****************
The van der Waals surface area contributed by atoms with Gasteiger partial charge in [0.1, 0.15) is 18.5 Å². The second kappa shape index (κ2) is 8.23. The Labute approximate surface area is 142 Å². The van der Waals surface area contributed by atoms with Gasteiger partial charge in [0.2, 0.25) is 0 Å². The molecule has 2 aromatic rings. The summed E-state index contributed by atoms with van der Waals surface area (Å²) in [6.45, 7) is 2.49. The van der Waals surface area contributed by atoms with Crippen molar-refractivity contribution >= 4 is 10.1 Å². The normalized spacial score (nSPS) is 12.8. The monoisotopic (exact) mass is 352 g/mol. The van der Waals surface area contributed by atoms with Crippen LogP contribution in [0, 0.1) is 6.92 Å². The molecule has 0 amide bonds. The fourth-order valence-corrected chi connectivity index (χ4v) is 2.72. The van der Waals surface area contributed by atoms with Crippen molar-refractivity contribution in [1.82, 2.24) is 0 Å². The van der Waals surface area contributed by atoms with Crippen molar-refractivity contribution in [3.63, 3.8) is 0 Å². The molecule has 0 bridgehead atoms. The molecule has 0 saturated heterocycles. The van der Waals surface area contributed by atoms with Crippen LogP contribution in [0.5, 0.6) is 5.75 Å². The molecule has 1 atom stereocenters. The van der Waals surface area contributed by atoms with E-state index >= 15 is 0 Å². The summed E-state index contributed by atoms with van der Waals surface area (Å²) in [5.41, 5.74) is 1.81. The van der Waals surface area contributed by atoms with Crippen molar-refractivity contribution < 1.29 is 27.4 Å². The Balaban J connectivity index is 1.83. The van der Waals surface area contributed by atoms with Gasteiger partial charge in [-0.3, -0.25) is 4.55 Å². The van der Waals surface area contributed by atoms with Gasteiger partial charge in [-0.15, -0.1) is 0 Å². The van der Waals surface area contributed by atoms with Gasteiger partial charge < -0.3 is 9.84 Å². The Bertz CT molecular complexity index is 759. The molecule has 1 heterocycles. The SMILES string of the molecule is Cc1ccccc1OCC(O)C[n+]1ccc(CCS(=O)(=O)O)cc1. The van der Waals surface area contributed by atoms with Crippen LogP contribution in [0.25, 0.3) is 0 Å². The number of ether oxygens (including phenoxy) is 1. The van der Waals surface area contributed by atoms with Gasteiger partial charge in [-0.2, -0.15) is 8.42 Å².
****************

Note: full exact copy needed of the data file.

The van der Waals surface area contributed by atoms with Gasteiger partial charge in [0.1, 0.15) is 18.5 Å². The second kappa shape index (κ2) is 8.23. The Labute approximate surface area is 142 Å². The van der Waals surface area contributed by atoms with Gasteiger partial charge in [0.2, 0.25) is 0 Å². The molecule has 2 aromatic rings. The summed E-state index contributed by atoms with van der Waals surface area (Å²) in [6.45, 7) is 2.49. The van der Waals surface area contributed by atoms with Crippen molar-refractivity contribution >= 4 is 10.1 Å². The normalized spacial score (nSPS) is 12.8. The monoisotopic (exact) mass is 352 g/mol. The van der Waals surface area contributed by atoms with Crippen LogP contribution in [0, 0.1) is 6.92 Å². The molecule has 0 amide bonds. The fourth-order valence-corrected chi connectivity index (χ4v) is 2.72. The van der Waals surface area contributed by atoms with Crippen molar-refractivity contribution in [1.82, 2.24) is 0 Å². The van der Waals surface area contributed by atoms with Crippen molar-refractivity contribution in [3.63, 3.8) is 0 Å². The molecule has 0 bridgehead atoms. The molecule has 0 saturated heterocycles. The van der Waals surface area contributed by atoms with Crippen LogP contribution in [0.5, 0.6) is 5.75 Å². The molecule has 1 atom stereocenters. The van der Waals surface area contributed by atoms with E-state index >= 15 is 0 Å². The summed E-state index contributed by atoms with van der Waals surface area (Å²) in [5.41, 5.74) is 1.81. The van der Waals surface area contributed by atoms with Crippen molar-refractivity contribution < 1.29 is 27.4 Å². The Balaban J connectivity index is 1.83. The van der Waals surface area contributed by atoms with Gasteiger partial charge in [-0.3, -0.25) is 4.55 Å². The van der Waals surface area contributed by atoms with Gasteiger partial charge in [-0.15, -0.1) is 0 Å². The van der Waals surface area contributed by atoms with Gasteiger partial charge < -0.3 is 9.84 Å². The Bertz CT molecular complexity index is 759. The molecule has 1 heterocycles. The SMILES string of the molecule is Cc1ccccc1OCC(O)C[n+]1ccc(CCS(=O)(=O)O)cc1. The van der Waals surface area contributed by atoms with Crippen LogP contribution in [0.25, 0.3) is 0 Å². The number of ether oxygens (including phenoxy) is 1. The van der Waals surface area contributed by atoms with Gasteiger partial charge in [-0.2, -0.15) is 8.42 Å².